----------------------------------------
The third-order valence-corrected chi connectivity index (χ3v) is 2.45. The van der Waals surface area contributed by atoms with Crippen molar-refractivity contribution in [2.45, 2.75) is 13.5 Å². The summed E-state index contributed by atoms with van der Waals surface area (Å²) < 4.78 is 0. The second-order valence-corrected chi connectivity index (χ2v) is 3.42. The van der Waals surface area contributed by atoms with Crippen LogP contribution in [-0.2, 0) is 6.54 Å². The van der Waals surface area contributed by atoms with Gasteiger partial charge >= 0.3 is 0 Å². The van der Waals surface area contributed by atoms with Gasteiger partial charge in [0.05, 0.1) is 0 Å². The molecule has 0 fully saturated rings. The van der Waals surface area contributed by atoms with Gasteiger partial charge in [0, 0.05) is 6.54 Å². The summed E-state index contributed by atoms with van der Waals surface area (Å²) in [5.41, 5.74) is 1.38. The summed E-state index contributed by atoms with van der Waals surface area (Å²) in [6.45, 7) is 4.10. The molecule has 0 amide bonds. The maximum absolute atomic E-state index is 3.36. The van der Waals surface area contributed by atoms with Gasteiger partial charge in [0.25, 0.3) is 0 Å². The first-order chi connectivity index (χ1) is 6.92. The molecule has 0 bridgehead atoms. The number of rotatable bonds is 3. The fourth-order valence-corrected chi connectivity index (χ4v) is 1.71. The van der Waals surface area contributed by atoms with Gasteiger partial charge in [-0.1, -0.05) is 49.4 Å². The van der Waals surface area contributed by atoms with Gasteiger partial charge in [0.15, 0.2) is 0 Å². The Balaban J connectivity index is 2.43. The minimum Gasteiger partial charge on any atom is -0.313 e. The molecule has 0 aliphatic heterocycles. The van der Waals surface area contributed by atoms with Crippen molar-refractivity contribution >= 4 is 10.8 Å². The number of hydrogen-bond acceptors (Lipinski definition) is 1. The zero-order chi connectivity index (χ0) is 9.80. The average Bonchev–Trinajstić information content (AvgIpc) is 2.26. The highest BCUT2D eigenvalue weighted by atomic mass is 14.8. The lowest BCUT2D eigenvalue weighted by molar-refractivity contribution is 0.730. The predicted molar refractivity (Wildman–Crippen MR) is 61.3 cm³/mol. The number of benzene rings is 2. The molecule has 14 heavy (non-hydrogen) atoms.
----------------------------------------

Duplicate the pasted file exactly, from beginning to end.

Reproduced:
The third-order valence-corrected chi connectivity index (χ3v) is 2.45. The van der Waals surface area contributed by atoms with Crippen molar-refractivity contribution in [2.45, 2.75) is 13.5 Å². The summed E-state index contributed by atoms with van der Waals surface area (Å²) < 4.78 is 0. The second-order valence-corrected chi connectivity index (χ2v) is 3.42. The van der Waals surface area contributed by atoms with Crippen LogP contribution in [-0.2, 0) is 6.54 Å². The van der Waals surface area contributed by atoms with Gasteiger partial charge >= 0.3 is 0 Å². The van der Waals surface area contributed by atoms with Gasteiger partial charge in [0.05, 0.1) is 0 Å². The molecule has 0 fully saturated rings. The van der Waals surface area contributed by atoms with Gasteiger partial charge in [0, 0.05) is 6.54 Å². The summed E-state index contributed by atoms with van der Waals surface area (Å²) in [5.41, 5.74) is 1.38. The summed E-state index contributed by atoms with van der Waals surface area (Å²) in [6.45, 7) is 4.10. The molecule has 0 amide bonds. The maximum absolute atomic E-state index is 3.36. The van der Waals surface area contributed by atoms with Gasteiger partial charge in [0.25, 0.3) is 0 Å². The first-order chi connectivity index (χ1) is 6.92. The molecule has 0 bridgehead atoms. The number of rotatable bonds is 3. The fourth-order valence-corrected chi connectivity index (χ4v) is 1.71. The van der Waals surface area contributed by atoms with Gasteiger partial charge in [-0.1, -0.05) is 49.4 Å². The van der Waals surface area contributed by atoms with Gasteiger partial charge in [0.15, 0.2) is 0 Å². The Balaban J connectivity index is 2.43. The minimum Gasteiger partial charge on any atom is -0.313 e. The molecule has 0 aliphatic heterocycles. The van der Waals surface area contributed by atoms with Crippen molar-refractivity contribution >= 4 is 10.8 Å². The number of hydrogen-bond acceptors (Lipinski definition) is 1. The zero-order chi connectivity index (χ0) is 9.80. The average Bonchev–Trinajstić information content (AvgIpc) is 2.26. The highest BCUT2D eigenvalue weighted by atomic mass is 14.8. The lowest BCUT2D eigenvalue weighted by molar-refractivity contribution is 0.730. The predicted molar refractivity (Wildman–Crippen MR) is 61.3 cm³/mol. The number of benzene rings is 2. The molecule has 14 heavy (non-hydrogen) atoms.